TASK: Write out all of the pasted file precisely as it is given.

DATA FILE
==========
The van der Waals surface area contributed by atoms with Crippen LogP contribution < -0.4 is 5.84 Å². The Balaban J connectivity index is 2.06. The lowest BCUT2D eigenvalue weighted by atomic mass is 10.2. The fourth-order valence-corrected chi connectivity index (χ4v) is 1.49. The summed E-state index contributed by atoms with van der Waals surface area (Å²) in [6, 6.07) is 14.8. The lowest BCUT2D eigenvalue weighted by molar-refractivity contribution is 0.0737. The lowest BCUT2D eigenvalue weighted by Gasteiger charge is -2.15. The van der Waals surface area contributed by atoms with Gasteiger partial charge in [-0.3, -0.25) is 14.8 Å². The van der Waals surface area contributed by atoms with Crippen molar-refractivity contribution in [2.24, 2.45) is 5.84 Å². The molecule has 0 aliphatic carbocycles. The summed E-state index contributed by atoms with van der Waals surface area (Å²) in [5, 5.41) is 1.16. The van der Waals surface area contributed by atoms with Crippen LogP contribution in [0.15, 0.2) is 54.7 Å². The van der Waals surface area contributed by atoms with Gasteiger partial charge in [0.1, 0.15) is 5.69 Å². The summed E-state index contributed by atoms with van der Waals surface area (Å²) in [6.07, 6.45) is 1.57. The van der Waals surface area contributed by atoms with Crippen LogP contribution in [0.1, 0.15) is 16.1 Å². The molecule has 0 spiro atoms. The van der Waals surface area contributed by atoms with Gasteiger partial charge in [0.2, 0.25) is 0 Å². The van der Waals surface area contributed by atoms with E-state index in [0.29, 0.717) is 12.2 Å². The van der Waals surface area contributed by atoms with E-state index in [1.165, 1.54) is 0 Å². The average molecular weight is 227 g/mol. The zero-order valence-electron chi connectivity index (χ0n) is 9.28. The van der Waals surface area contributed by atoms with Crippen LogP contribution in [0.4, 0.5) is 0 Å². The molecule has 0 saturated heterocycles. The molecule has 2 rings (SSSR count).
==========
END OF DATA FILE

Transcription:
The van der Waals surface area contributed by atoms with Crippen LogP contribution < -0.4 is 5.84 Å². The Balaban J connectivity index is 2.06. The lowest BCUT2D eigenvalue weighted by atomic mass is 10.2. The fourth-order valence-corrected chi connectivity index (χ4v) is 1.49. The summed E-state index contributed by atoms with van der Waals surface area (Å²) in [6, 6.07) is 14.8. The lowest BCUT2D eigenvalue weighted by molar-refractivity contribution is 0.0737. The lowest BCUT2D eigenvalue weighted by Gasteiger charge is -2.15. The van der Waals surface area contributed by atoms with Gasteiger partial charge in [-0.3, -0.25) is 14.8 Å². The van der Waals surface area contributed by atoms with Crippen molar-refractivity contribution in [2.24, 2.45) is 5.84 Å². The molecule has 0 aliphatic carbocycles. The summed E-state index contributed by atoms with van der Waals surface area (Å²) in [5, 5.41) is 1.16. The van der Waals surface area contributed by atoms with Crippen LogP contribution in [0.15, 0.2) is 54.7 Å². The van der Waals surface area contributed by atoms with Gasteiger partial charge in [0.1, 0.15) is 5.69 Å². The summed E-state index contributed by atoms with van der Waals surface area (Å²) in [6.07, 6.45) is 1.57. The van der Waals surface area contributed by atoms with Crippen LogP contribution in [0.1, 0.15) is 16.1 Å². The molecule has 0 spiro atoms. The van der Waals surface area contributed by atoms with Gasteiger partial charge in [0.2, 0.25) is 0 Å². The van der Waals surface area contributed by atoms with E-state index in [0.29, 0.717) is 12.2 Å². The van der Waals surface area contributed by atoms with E-state index in [1.165, 1.54) is 0 Å². The average molecular weight is 227 g/mol. The zero-order valence-electron chi connectivity index (χ0n) is 9.28. The van der Waals surface area contributed by atoms with Crippen LogP contribution in [0.4, 0.5) is 0 Å². The molecule has 0 saturated heterocycles. The molecule has 2 rings (SSSR count).